Gov: Congressional Leadership

Congressional Leadership
Congress is a fragmented institution. It has no single leader; rather, the House and Senate have separate leaders, neither of whom can presume to speak for the other chamber. The principal party leaders of Congress are the Speaker of the House and the Senate majority leader. They share leadership power with committee and subcommittee chairpersons, who have influence on the policy decisions of their committee or subcommittee.

The main task of each house in Congress is to make laws. The committees of Congress perform most legislative activity. The majority party in both the House and Senate gets to select the leaders of that body, control the flow of legislative work, and appoint the chairs of all the committees. The Speaker of the House has great power presiding over House sessions.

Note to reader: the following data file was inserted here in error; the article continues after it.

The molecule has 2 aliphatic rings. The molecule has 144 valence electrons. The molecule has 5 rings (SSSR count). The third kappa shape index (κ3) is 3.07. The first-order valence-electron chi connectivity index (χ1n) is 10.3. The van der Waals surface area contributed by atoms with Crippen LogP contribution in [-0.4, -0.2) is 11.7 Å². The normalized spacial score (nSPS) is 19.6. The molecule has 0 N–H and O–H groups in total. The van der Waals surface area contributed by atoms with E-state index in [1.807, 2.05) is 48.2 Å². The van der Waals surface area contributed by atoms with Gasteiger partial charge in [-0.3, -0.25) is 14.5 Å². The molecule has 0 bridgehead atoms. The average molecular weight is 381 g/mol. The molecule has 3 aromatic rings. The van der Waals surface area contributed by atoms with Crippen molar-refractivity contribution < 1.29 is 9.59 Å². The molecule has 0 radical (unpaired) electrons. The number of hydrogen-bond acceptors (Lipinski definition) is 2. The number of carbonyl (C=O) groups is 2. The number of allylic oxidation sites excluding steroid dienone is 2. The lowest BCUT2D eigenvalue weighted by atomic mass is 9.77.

Leadership in the Senate closely parallels leadership in the House, but the Senate has no Speaker. The vice president presides but cannot vote except to break a tie. The majority party leader steers the party’s bills through the Senate. The minority leader critiques the majority party’s bills and keeps his or her own party united. Senate leaders control the flow of bills to committees and to the floor.



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